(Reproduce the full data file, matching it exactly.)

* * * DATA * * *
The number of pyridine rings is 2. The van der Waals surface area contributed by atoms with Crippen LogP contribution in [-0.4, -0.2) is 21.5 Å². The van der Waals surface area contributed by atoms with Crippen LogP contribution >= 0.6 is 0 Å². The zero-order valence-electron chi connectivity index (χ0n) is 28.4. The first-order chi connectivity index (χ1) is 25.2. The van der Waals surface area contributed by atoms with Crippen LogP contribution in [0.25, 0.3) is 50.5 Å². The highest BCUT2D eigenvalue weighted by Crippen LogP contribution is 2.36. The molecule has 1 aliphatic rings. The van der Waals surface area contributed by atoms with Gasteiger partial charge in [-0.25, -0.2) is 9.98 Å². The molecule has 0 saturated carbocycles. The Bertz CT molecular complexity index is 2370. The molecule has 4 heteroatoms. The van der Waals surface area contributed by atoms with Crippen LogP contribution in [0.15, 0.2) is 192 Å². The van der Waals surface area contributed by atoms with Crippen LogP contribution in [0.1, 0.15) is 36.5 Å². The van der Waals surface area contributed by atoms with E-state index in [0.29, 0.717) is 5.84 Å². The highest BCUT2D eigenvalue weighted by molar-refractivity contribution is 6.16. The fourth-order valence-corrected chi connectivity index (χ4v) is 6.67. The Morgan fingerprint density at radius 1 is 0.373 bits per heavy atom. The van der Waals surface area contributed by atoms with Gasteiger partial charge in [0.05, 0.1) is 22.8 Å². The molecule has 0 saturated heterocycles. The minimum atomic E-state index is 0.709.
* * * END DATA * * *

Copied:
The number of pyridine rings is 2. The van der Waals surface area contributed by atoms with Crippen LogP contribution in [-0.4, -0.2) is 21.5 Å². The van der Waals surface area contributed by atoms with Crippen LogP contribution >= 0.6 is 0 Å². The zero-order valence-electron chi connectivity index (χ0n) is 28.4. The first-order chi connectivity index (χ1) is 25.2. The van der Waals surface area contributed by atoms with Crippen LogP contribution in [0.25, 0.3) is 50.5 Å². The highest BCUT2D eigenvalue weighted by Crippen LogP contribution is 2.36. The molecule has 1 aliphatic rings. The van der Waals surface area contributed by atoms with Gasteiger partial charge in [-0.25, -0.2) is 9.98 Å². The molecule has 0 saturated carbocycles. The Bertz CT molecular complexity index is 2370. The molecule has 4 heteroatoms. The van der Waals surface area contributed by atoms with Crippen LogP contribution in [0.15, 0.2) is 192 Å². The van der Waals surface area contributed by atoms with Crippen LogP contribution in [0.1, 0.15) is 36.5 Å². The van der Waals surface area contributed by atoms with E-state index in [0.29, 0.717) is 5.84 Å². The highest BCUT2D eigenvalue weighted by molar-refractivity contribution is 6.16. The fourth-order valence-corrected chi connectivity index (χ4v) is 6.67. The Morgan fingerprint density at radius 1 is 0.373 bits per heavy atom. The van der Waals surface area contributed by atoms with Gasteiger partial charge in [0.05, 0.1) is 22.8 Å². The molecule has 0 saturated heterocycles. The minimum atomic E-state index is 0.709.